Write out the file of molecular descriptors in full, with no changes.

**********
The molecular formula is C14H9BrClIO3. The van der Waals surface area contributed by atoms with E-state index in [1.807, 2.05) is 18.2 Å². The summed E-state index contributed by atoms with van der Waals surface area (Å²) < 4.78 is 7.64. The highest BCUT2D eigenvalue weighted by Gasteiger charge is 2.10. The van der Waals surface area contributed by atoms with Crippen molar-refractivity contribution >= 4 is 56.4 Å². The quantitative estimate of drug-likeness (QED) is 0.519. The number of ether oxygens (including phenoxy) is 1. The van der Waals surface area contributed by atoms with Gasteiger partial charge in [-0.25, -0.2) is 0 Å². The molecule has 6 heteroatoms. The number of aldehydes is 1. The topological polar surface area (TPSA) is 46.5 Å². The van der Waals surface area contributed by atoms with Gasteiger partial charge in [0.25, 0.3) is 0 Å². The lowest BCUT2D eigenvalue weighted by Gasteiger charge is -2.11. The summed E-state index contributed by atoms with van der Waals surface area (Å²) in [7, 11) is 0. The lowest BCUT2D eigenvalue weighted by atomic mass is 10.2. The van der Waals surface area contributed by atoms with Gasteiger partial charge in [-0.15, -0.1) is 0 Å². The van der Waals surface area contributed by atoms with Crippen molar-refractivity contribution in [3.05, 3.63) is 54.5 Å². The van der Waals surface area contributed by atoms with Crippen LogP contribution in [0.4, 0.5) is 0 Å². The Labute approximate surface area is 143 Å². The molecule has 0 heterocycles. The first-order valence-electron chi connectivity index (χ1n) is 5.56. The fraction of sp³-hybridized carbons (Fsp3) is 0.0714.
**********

The molecular formula is C14H9BrClIO3. The van der Waals surface area contributed by atoms with E-state index in [1.807, 2.05) is 18.2 Å². The summed E-state index contributed by atoms with van der Waals surface area (Å²) < 4.78 is 7.64. The highest BCUT2D eigenvalue weighted by Gasteiger charge is 2.10. The van der Waals surface area contributed by atoms with Crippen molar-refractivity contribution >= 4 is 56.4 Å². The quantitative estimate of drug-likeness (QED) is 0.519. The number of ether oxygens (including phenoxy) is 1. The van der Waals surface area contributed by atoms with Gasteiger partial charge in [-0.25, -0.2) is 0 Å². The molecule has 6 heteroatoms. The number of aldehydes is 1. The topological polar surface area (TPSA) is 46.5 Å². The van der Waals surface area contributed by atoms with Gasteiger partial charge in [0.25, 0.3) is 0 Å². The lowest BCUT2D eigenvalue weighted by Gasteiger charge is -2.11. The summed E-state index contributed by atoms with van der Waals surface area (Å²) in [7, 11) is 0. The lowest BCUT2D eigenvalue weighted by atomic mass is 10.2. The van der Waals surface area contributed by atoms with Gasteiger partial charge in [-0.15, -0.1) is 0 Å². The van der Waals surface area contributed by atoms with Crippen molar-refractivity contribution in [3.05, 3.63) is 54.5 Å². The van der Waals surface area contributed by atoms with Crippen LogP contribution in [0.4, 0.5) is 0 Å². The Labute approximate surface area is 143 Å². The molecule has 0 heterocycles. The first-order valence-electron chi connectivity index (χ1n) is 5.56. The fraction of sp³-hybridized carbons (Fsp3) is 0.0714.